The World Health Organisation in its latest pandemic bulletin on Tuesday declared a COVID-19 variant, first detected in Colombia, as a variant of interest (VOI). Designated the Greek alphabet ‘Mu’, B.1.621, found in the South American country in January this year, has joined the four other VOIs classified by the WHO. In its health bulletin, the WHO said that this variant has such mutations that could indicate “properties of immune escape.”
The four other VOIs are Eta (detected in multiple countries), Iota (first detected in the US), Kappa (first detected in India) and Lambda (first detected in Peru). Other than these, the world health body has classified four coronavirus mutations as variants of concern (VOCs). These are alpha (first detected in the UK), beta (first detected in South Africa), gamma (first detected in Brazil) and delta (first found in India). These are those that have greater transmissibility and virulence.
What WHO Said About The ‘Mu’ Variant
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Declaring B.1.621 or ‘Mu’ as a VOI, the WHO said that the “variant has a constellation of mutations that indicate potential properties of immune escape.” This indicates the variant’s potential risk of resistance to the COVID-19 vaccines. The preliminary data, the world health body said, “show a reduction in neutralisation capacity of convalescent and vaccine sera". However, it noted that these findings need “to be confirmed by further studies.”
Prevalence Of ‘Mu’ Varaint
B.1.621 was first detected in Colombia in January this year. The WHO said that 39 countries have shared 4,500 samples of B.1.621 and a related variant, B.1.621.1. However, the global prevalence of this variant dipped since detection and currently stands at less than 0.1%. However, its prevalence in two South American countries -- Colombia and Ecuador, has consistently increased. In Colombia, ‘Mu’ accounts for 39% of the cases and in Ecuador, it is 13%.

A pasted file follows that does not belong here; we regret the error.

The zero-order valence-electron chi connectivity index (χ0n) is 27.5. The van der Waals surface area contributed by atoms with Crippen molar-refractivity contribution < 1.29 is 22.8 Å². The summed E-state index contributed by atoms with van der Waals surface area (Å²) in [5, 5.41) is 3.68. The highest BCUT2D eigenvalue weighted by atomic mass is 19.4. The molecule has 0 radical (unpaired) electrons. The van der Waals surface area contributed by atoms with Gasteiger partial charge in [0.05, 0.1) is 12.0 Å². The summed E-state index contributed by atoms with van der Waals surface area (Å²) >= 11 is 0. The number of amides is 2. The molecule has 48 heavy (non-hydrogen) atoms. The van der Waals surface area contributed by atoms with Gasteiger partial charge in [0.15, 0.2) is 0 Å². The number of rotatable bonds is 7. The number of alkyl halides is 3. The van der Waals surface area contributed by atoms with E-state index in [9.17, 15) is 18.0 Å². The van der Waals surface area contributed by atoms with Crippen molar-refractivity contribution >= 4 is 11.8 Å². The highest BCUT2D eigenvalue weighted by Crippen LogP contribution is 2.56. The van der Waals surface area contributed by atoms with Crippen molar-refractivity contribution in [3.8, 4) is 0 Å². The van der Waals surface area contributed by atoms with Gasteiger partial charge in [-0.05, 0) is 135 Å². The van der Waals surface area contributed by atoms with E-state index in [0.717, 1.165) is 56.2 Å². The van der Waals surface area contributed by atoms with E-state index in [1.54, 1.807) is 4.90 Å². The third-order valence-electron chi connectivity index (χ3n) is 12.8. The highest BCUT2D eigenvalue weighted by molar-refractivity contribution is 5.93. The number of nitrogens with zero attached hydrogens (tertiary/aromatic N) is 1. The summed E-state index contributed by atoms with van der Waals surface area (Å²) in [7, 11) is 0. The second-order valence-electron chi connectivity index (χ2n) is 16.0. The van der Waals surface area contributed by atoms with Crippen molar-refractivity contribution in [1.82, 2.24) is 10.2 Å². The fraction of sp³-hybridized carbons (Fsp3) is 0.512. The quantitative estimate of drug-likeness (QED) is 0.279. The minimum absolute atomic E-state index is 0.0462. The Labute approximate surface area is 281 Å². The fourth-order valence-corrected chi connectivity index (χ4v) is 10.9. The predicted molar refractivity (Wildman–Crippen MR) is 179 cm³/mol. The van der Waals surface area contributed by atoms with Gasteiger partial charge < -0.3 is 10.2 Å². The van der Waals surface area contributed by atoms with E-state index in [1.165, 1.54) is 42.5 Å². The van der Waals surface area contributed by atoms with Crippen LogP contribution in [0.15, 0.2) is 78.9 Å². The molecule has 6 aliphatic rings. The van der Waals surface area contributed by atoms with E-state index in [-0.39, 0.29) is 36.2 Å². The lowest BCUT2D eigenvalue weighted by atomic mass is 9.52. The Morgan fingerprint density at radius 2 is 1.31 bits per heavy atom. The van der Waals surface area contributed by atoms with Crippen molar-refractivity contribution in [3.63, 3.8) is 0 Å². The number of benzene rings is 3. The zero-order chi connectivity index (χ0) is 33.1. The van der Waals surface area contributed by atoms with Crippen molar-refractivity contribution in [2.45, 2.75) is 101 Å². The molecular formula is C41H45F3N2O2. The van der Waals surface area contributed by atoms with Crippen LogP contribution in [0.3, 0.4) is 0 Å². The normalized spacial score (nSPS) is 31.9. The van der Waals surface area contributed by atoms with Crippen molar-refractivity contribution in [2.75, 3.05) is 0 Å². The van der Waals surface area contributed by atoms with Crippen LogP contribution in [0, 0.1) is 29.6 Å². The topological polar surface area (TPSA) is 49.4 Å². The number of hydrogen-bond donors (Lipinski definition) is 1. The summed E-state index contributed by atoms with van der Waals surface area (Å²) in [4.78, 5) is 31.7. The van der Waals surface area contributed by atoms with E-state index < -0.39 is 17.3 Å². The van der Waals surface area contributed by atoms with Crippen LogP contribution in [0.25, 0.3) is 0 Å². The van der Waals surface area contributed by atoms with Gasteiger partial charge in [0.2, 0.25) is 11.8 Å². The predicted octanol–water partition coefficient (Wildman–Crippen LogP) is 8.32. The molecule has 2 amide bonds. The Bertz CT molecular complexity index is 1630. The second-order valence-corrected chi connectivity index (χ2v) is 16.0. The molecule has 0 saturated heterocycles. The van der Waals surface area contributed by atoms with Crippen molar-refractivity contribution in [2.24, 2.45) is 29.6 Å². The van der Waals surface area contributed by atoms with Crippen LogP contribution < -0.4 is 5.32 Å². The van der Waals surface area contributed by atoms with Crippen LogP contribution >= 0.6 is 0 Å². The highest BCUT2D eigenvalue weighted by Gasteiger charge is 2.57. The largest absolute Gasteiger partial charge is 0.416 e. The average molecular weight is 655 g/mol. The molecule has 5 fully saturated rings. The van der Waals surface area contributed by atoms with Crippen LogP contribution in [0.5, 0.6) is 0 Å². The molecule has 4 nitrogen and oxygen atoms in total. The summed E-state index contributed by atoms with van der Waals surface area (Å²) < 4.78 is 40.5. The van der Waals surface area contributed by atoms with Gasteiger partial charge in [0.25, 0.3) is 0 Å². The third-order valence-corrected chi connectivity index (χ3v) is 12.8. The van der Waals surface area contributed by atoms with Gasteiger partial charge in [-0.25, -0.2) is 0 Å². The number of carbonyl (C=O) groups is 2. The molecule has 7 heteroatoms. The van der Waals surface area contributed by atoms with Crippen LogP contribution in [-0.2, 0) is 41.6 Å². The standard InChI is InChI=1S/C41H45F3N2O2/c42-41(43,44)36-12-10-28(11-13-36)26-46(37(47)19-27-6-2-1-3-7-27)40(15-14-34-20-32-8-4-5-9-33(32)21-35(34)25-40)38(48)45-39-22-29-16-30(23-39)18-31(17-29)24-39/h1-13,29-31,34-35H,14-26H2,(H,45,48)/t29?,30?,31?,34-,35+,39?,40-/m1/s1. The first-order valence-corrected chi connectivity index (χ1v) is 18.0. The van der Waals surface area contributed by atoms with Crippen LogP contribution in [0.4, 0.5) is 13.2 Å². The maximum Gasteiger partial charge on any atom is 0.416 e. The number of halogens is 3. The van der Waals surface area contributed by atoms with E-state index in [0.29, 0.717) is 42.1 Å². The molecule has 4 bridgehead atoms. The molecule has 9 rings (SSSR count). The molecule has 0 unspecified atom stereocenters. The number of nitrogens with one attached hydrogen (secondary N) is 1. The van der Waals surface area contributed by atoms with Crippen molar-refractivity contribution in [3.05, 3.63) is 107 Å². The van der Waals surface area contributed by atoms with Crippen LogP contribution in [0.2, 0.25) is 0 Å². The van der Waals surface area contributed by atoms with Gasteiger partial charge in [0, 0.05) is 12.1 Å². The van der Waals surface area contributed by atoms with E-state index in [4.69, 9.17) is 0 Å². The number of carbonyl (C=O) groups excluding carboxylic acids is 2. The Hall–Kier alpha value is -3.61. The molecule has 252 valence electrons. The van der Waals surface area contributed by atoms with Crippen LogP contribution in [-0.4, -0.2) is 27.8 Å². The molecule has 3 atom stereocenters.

Is The ‘Mu’ Variant Dangerous?
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Last month, seven fully vaccinated people in a Belgium nursing home died of the Colombia variant last month. However, all of them were in their 80s or 90s and many had poor health. The European Centre for Disease Prevention and Control had also B.1.621 as a VOI, which means that its mutations could contribute to greater transmissibility, virulence, and immune escape of the virus. Notably, one of the VOIs, kappa (B.1.617.1), was detected in India in October last year. Another variant, Delta (B.1.617.2), was detected in the country two months later. It is a VOC and is believed to be behind the ferocious second wave in India in April-May this year.
More About Mutations
Viruses like the SARS-CoV-2, which causes COVID-19, don’t remain the same and mutate over time. Largely, these mutations don’t change the properties of the virus. However, there are some that can lead to increased transmissibility, virulence, and immune escape of the virus. These can render the vaccines ineffective posing newer challenges for the scientific and health communities to rein in the virus.
Meanwhile, South Africa has detected another COVID-19 variant. C.1.2 was first detected in May this year at the peak of the third coronavirus wave in the country. It has now spread to almost all the provinces in South Africa and seven other countries have confirmed cases of this variant. In a study, South African researchers said that C.1.2 is "associated with increased transmissibility and reduced neutralisation sensitivity.” However, more research is needed and the WHO is yet to classify it as a VOI or a VOI.
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